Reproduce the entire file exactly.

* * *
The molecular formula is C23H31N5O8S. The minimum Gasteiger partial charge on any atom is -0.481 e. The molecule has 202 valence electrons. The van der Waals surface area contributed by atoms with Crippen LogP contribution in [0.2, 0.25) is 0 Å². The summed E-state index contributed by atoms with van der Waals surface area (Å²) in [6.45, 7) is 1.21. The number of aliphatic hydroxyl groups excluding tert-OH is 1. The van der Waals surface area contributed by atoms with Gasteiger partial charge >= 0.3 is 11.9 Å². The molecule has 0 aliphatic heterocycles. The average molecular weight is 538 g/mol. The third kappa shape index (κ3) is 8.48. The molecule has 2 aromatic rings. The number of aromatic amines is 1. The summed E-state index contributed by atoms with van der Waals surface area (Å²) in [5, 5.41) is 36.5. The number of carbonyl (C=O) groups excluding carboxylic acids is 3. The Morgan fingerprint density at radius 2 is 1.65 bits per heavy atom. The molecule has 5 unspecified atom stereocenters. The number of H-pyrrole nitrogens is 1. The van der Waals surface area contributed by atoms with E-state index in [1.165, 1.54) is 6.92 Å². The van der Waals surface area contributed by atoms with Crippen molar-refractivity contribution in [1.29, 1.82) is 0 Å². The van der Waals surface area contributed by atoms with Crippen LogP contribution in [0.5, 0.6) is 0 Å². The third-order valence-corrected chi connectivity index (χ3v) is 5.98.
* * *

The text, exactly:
The molecular formula is C23H31N5O8S. The minimum Gasteiger partial charge on any atom is -0.481 e. The molecule has 202 valence electrons. The van der Waals surface area contributed by atoms with Crippen LogP contribution in [0.2, 0.25) is 0 Å². The summed E-state index contributed by atoms with van der Waals surface area (Å²) in [6.45, 7) is 1.21. The number of aliphatic hydroxyl groups excluding tert-OH is 1. The van der Waals surface area contributed by atoms with Gasteiger partial charge >= 0.3 is 11.9 Å². The molecule has 0 aliphatic heterocycles. The average molecular weight is 538 g/mol. The third kappa shape index (κ3) is 8.48. The molecule has 2 aromatic rings. The number of aromatic amines is 1. The summed E-state index contributed by atoms with van der Waals surface area (Å²) in [5, 5.41) is 36.5. The number of carbonyl (C=O) groups excluding carboxylic acids is 3. The Morgan fingerprint density at radius 2 is 1.65 bits per heavy atom. The molecule has 5 unspecified atom stereocenters. The number of H-pyrrole nitrogens is 1. The van der Waals surface area contributed by atoms with E-state index in [1.165, 1.54) is 6.92 Å². The van der Waals surface area contributed by atoms with Crippen molar-refractivity contribution in [1.29, 1.82) is 0 Å². The van der Waals surface area contributed by atoms with Crippen LogP contribution in [0.5, 0.6) is 0 Å². The third-order valence-corrected chi connectivity index (χ3v) is 5.98.